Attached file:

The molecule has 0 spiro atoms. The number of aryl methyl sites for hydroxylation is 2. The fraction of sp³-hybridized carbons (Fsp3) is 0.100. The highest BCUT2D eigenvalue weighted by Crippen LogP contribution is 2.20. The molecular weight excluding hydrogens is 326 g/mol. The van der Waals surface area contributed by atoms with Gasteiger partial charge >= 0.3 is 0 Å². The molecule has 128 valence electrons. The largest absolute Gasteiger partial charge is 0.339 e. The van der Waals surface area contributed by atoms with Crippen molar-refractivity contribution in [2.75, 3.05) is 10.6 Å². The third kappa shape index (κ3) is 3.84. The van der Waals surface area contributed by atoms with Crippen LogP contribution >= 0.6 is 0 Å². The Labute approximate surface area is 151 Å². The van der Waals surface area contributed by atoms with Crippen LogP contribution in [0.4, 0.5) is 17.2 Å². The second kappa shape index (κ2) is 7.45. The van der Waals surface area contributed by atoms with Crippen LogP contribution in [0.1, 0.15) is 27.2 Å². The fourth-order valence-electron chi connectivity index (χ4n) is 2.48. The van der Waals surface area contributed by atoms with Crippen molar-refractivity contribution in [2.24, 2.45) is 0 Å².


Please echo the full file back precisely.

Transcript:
The molecule has 0 spiro atoms. The number of aryl methyl sites for hydroxylation is 2. The fraction of sp³-hybridized carbons (Fsp3) is 0.100. The highest BCUT2D eigenvalue weighted by Crippen LogP contribution is 2.20. The molecular weight excluding hydrogens is 326 g/mol. The van der Waals surface area contributed by atoms with Gasteiger partial charge >= 0.3 is 0 Å². The molecule has 128 valence electrons. The largest absolute Gasteiger partial charge is 0.339 e. The van der Waals surface area contributed by atoms with Crippen molar-refractivity contribution in [2.75, 3.05) is 10.6 Å². The third kappa shape index (κ3) is 3.84. The van der Waals surface area contributed by atoms with Crippen LogP contribution >= 0.6 is 0 Å². The Labute approximate surface area is 151 Å². The van der Waals surface area contributed by atoms with Crippen LogP contribution in [0.4, 0.5) is 17.2 Å². The second kappa shape index (κ2) is 7.45. The van der Waals surface area contributed by atoms with Crippen LogP contribution in [0.1, 0.15) is 27.2 Å². The fourth-order valence-electron chi connectivity index (χ4n) is 2.48. The van der Waals surface area contributed by atoms with Crippen molar-refractivity contribution in [2.24, 2.45) is 0 Å².